selves with holding the garrison of Oberglauheim in the
strictest check.

It was now past 3 o'clock. The Duke dispatched his
aide-de-camp, Lord Tunbridge, to ascertain exactly how
matters stood upon the right wing. All this time Eugene
had been loyally executing his share of the compact. He
had formed the whole of his infantry on the right and the
whole of his cavalry on the left. When Cutts advanced
against BHndheim, Leopold of Anhalt-Dessau led forward the
Prince's foot to the attack of Lutzingen. Covered by the
fire of a battery, which had with difficulty been posted on
the heights, seven battalions of Danes and eleven of Prussians
moved down towards the Nebel, which here breaks up into
numerous streamlets. The rough and boggy nature of the
ground delayed their progress; and a good half-hour elapsed
before they came into contact with the enemy. But as soon
as the right of the Imperialist horse had passed the stream
and formed upon his left, Leopold charged. At first all
went well. On the extreme right the Danes attacked the
Bavarian foot, while the Prussians, driving the enemy
back 400 paces, stormed their great battery in front of
Lutzingen and captured it. The cavalry broke the Elector's
first line of horse, and chased it to the shelter of the second.
But the second fell furiously upon the victors, and swept
them back across the Nebel. Wheeling sharply to the left,
the Bavarian Life Guards rode in upon the flank of the Prus-
sian foot. These splendid soldiers faced the onset without
flinching. Not until the Bavarian infantry came pouring
back from Lutzingen did they at length give way. The
Danes, whose left flank was now exposed, retired also. The
guns were relinquished to their rightful owners, and ten
colours were lost. Leopold exerted himself to the utmost
to restore order; but only when the fringe of the wood was
reached, did discipline reassert itself. Eugene in the mean-
time had been rallying his cavalry. Strengthened by their
own left, which had not hitherto been engaged, they returned
towards the Nebel. Thereupon the Elector's squadrons
prudently retreated. Eugene led on his men to a second


charge. Again they were successful at the first; but the
infantry were not yet ready to support them, and the con-
verging fire from the battery before Lutzingen and the cannon
of Oberglauheim, was too hot to be endured. The Im-
periaUsts faltered, broke into utter confusion, and fled back
across the Nebel. It was now, when his infantry had been
once repulsed and his cavalry twice, that Eugene was asked
for that assistance which he rendered with such unquestion-
ing promptitude.

A second time the Prince rallied his beaten horsemen.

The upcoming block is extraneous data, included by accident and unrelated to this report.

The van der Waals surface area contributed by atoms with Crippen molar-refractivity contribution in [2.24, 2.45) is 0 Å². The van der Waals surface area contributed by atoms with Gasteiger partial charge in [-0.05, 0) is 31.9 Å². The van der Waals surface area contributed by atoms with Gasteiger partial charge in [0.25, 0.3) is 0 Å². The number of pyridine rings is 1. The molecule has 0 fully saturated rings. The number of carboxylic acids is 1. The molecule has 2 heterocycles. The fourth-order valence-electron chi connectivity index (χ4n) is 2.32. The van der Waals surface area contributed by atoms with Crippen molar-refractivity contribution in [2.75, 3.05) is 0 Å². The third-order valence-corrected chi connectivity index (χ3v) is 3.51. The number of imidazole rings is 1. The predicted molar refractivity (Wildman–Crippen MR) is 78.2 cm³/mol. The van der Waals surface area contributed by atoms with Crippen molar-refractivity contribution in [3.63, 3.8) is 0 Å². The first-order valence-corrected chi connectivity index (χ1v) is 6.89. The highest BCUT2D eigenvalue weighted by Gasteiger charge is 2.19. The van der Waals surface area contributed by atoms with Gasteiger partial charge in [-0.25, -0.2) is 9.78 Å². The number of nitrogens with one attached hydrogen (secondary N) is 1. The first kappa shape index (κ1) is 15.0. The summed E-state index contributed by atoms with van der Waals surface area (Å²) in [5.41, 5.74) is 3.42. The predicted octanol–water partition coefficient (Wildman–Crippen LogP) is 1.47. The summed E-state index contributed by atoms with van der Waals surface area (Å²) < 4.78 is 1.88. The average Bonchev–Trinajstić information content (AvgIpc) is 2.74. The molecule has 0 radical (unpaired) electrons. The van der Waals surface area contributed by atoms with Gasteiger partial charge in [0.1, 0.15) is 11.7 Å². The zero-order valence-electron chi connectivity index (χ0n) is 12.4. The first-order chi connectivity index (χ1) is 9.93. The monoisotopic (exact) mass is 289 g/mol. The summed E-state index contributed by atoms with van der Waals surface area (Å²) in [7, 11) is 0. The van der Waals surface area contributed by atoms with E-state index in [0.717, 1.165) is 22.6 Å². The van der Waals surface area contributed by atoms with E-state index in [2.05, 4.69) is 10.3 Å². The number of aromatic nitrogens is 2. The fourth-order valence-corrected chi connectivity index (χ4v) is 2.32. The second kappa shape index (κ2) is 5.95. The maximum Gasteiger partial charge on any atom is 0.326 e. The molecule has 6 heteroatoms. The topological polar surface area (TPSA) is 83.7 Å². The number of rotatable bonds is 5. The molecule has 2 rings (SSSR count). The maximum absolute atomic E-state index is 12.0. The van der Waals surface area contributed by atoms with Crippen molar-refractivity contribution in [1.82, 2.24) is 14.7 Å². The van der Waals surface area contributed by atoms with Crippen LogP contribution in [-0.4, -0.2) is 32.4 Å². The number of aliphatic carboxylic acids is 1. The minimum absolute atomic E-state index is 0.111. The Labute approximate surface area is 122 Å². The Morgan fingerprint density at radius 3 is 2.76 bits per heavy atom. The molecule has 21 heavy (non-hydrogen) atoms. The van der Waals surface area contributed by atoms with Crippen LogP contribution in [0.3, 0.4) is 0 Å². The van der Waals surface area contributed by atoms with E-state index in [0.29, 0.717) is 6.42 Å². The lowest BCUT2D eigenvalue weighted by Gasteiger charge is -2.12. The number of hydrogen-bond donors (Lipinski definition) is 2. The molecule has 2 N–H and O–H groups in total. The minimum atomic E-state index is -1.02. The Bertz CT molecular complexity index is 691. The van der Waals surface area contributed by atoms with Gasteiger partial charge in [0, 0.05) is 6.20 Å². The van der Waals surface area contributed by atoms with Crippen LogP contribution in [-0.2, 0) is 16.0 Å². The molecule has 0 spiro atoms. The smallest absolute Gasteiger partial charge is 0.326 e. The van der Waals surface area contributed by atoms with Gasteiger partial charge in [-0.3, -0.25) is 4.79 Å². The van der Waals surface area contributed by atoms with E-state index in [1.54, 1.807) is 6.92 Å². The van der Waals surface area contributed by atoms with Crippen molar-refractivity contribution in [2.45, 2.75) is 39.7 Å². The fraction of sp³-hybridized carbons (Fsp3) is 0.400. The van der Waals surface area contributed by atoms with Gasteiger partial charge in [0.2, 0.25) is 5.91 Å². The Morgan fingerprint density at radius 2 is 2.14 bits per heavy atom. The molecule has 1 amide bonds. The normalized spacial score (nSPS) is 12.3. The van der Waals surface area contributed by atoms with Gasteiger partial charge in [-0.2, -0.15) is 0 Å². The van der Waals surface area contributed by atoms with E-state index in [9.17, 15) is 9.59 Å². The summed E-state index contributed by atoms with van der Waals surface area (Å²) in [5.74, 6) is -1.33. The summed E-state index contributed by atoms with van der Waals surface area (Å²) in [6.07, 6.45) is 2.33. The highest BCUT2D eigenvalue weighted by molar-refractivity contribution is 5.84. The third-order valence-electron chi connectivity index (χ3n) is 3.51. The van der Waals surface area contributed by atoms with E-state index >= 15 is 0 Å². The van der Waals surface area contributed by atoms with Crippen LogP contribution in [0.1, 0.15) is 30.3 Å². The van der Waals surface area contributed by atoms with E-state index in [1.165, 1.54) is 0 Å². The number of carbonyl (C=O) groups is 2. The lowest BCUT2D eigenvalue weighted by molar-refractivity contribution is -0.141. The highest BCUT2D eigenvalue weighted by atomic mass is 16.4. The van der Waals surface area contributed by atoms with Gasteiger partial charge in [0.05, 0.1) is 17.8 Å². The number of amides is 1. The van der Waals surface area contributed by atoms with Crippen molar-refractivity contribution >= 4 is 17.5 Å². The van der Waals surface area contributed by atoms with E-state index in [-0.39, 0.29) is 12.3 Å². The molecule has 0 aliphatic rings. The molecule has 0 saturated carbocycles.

Then ensued a long and awful pause. For three-quarters
of an hour, at a distance of no more than sixty paces, the
cavalry of both sides sat still upon their panting horses,
while in full view of the hostile lines Max Emanuel and
Eugene rode up and down the ranks with words of exhorta-
tion and encouragement. Away on the right Leopold was
still re-forming the Danes and Prussians.

It was now 4 o'clock. Both armies had been under fire
for more than seven hours, and in physical contact for three.
The heat was intense. The allies, in particular, who had
been afoot before sunrise, and none of whom had marched
fewer than five miles before coming into action, were feeling
the full effects of their exertions. The lull upon the right
extended also to the left. All along the Nebel, from the
mountains to the Danube, the combat hung suspended for
a time. It was evident that the crisis was at hand. The
defenders assumed that they were winning. Four times
upon their right they had repulsed the assailants of Blindheim,
Twice upon the left they had swept back the cavalry of
Eugene, while his infantry, victorious at first, had been
ultimately crushed and driven to the shelter of the woods.
In the centre, with one brilliant charge they had all but split
the allied army in twain. And now, in this prolonged
hesitancy of the attack, they not unnaturally detected the
approaching paralysis of exhaustion.

Lesser men than Eugene and Marlborough might have
fallen into the same error. " Before 3," wrote the Duke's
chaplain, " I thought we had lost the day."^ But the Prince

1 Hare MSS.: Francis Hare to his cousin (George Naylor), Augnst 14,
1704 (Hist. MSS. Comm., 14th Report, Appendix, part ix., p. 200).


of Savoy was a soldier of unconquerable heart. The more
he was disappointed by the failure of his efforts, the more
determined he became to resume them. He knew that, in
the teeth of superior numbers, well posted and gallantly
led, he himself could expect no dazzUng triumphs. But
he knew also that, if only he could absorb to the full the
attention of the forces immediately opposed to him, his
colleague might be trusted to strike the decisive blow else-
where. With equal wisdom and unselfishness he did the
hard and thankless duty allotted to him. There is an
essentially English phrase for that form of enlightened self-
sacrifice, which is one of the grand secrets of success in sport
and war. It is ' playing the game.' And no Englishman
ever played the game more superbly than this French-
Italian in the service of the Court of Austria that August
afternoon beside the blood-stained waters of the Nebel.

His confidence in Marlborough was not misplaced. After
driving Blainville back into Oberglauheim, the Duke had
steadily continued to pass his troops across the marshes.
By 4 o'clock his entire army, including the cavalry of Cutts,
was over at last. His plan was drawing to maturity. The
repulses before Blindheim, the disaster to the Prince of
Holstein-Beck, the discouraging reports from the right wing,
all left him unperturbed. In a sense he welcomed them,
as tending to drug his opponents with a false security and
blind them to their real peril. He himself saw through the
appearances of failure and the symptoms of collapse into
the very soul of things, and he knew that he could win.
Between Blindheim and Oberglauheim he had now a combined
force of all arms, outnumbering in every branch the troops